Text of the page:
OSHA Reporting Requirements

For OSHA reporting, many employers with a total of 10 or more employees (at any time during the last year), are required to keep and post OSHA summaries.

There are some partially exempt industries, however. Here is a list: https://www.osha.gov/recordkeeping/ppt1/RK1exempttable.html 

Now, even if you have a 1 person accounting firm (partially exempt), I would not present this as a pass or an opportunity to not keep records. They will not be penalized for keeping records, and their risk is so low that they should be able to fill out the logs in a few seconds. It’s really a best practice to maintain records as well as an injury and illness prevention program/safety manual. 

Regardless of size, you have to report fatalities, in-patient hospitalization, amputation, or loss of an eye to OSHA. You have to report fatalities in 8 hours and everything else listed in 24 hours.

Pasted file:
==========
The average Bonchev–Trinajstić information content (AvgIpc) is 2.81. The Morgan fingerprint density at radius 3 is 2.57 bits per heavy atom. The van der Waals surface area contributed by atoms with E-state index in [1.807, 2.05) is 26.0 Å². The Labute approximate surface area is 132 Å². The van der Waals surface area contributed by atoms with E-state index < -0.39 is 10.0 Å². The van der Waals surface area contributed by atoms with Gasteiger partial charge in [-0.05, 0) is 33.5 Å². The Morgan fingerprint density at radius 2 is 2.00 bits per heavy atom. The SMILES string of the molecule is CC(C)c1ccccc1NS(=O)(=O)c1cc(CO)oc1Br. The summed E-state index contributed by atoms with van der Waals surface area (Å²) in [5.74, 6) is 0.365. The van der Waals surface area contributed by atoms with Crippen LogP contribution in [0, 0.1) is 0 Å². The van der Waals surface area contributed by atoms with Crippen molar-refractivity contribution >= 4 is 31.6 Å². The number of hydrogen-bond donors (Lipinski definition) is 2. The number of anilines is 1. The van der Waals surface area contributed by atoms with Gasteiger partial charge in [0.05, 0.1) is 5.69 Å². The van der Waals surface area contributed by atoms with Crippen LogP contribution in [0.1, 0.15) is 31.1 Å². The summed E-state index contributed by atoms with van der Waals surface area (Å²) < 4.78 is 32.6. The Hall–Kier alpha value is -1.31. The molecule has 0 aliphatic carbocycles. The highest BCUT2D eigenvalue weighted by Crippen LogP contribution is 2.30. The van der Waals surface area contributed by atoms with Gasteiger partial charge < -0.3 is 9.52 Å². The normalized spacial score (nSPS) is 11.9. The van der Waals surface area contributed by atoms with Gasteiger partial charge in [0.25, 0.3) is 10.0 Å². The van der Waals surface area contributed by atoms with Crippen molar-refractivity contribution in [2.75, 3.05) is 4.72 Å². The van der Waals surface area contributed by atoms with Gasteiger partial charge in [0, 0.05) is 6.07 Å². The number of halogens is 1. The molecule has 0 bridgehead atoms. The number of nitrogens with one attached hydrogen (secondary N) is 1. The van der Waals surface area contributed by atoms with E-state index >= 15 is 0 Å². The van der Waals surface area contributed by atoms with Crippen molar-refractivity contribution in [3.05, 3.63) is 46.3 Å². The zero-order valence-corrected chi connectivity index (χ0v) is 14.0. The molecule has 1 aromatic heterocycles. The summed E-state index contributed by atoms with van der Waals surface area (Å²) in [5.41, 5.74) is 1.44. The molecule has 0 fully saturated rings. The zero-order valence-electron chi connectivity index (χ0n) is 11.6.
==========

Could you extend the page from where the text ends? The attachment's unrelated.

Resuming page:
OSHA 300A (summary of injuries) should be posted February 1st to April 30th and represent a summary of the previous year. Don’t need to post the logs, but definitely keep them in an accessible location as employees have a right to request them. You need to keep records for 5 years. 

Here is a link that includes the forms, as well as instructions for your edification: https://www.osha.gov/recordkeeping/new-osha300form1-1-04.pdf 

Regarding the online submission – OSHA was supposed to release the link for employers at the beginning of February, but as of the posting of this article, I have not seen it. 

To comply with the new online requirements, please see: https://www.osha.gov/recordkeeping/finalrule/index.html (compliance schedule).

 I am working with a couple of software vendors who streamline the reporting process. You can keep your logs in a cloud-based portal, then export to a CSV to upload to the OSHA online reporting system.

Reporting should not be a cause of stress - it's a way to help build your safety culture and help your employees get home safe.